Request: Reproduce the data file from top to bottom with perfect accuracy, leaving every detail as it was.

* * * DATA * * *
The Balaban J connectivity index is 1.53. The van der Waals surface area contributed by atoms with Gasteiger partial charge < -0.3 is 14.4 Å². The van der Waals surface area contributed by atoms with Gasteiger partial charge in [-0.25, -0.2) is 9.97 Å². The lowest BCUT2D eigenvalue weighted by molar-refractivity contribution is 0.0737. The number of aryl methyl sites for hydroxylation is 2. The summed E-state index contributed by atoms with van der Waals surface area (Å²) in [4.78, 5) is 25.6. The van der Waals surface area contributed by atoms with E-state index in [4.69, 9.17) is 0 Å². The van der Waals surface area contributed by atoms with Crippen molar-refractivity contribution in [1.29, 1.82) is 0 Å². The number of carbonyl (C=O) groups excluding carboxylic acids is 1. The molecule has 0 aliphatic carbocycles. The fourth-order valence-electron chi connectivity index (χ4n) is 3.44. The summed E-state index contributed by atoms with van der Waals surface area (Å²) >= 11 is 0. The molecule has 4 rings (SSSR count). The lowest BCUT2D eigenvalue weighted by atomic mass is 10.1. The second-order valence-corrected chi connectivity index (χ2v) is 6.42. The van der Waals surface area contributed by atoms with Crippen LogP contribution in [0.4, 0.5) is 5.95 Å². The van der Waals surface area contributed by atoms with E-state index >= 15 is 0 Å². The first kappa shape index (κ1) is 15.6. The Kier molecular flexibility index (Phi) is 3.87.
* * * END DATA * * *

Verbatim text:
The Balaban J connectivity index is 1.53. The van der Waals surface area contributed by atoms with Gasteiger partial charge < -0.3 is 14.4 Å². The van der Waals surface area contributed by atoms with Gasteiger partial charge in [-0.25, -0.2) is 9.97 Å². The lowest BCUT2D eigenvalue weighted by molar-refractivity contribution is 0.0737. The number of aryl methyl sites for hydroxylation is 2. The summed E-state index contributed by atoms with van der Waals surface area (Å²) in [4.78, 5) is 25.6. The van der Waals surface area contributed by atoms with E-state index in [4.69, 9.17) is 0 Å². The van der Waals surface area contributed by atoms with Crippen molar-refractivity contribution in [1.29, 1.82) is 0 Å². The number of carbonyl (C=O) groups excluding carboxylic acids is 1. The molecule has 0 aliphatic carbocycles. The fourth-order valence-electron chi connectivity index (χ4n) is 3.44. The summed E-state index contributed by atoms with van der Waals surface area (Å²) >= 11 is 0. The molecule has 4 rings (SSSR count). The lowest BCUT2D eigenvalue weighted by atomic mass is 10.1. The second-order valence-corrected chi connectivity index (χ2v) is 6.42. The van der Waals surface area contributed by atoms with Crippen LogP contribution in [0.4, 0.5) is 5.95 Å². The van der Waals surface area contributed by atoms with E-state index >= 15 is 0 Å². The first kappa shape index (κ1) is 15.6. The Kier molecular flexibility index (Phi) is 3.87.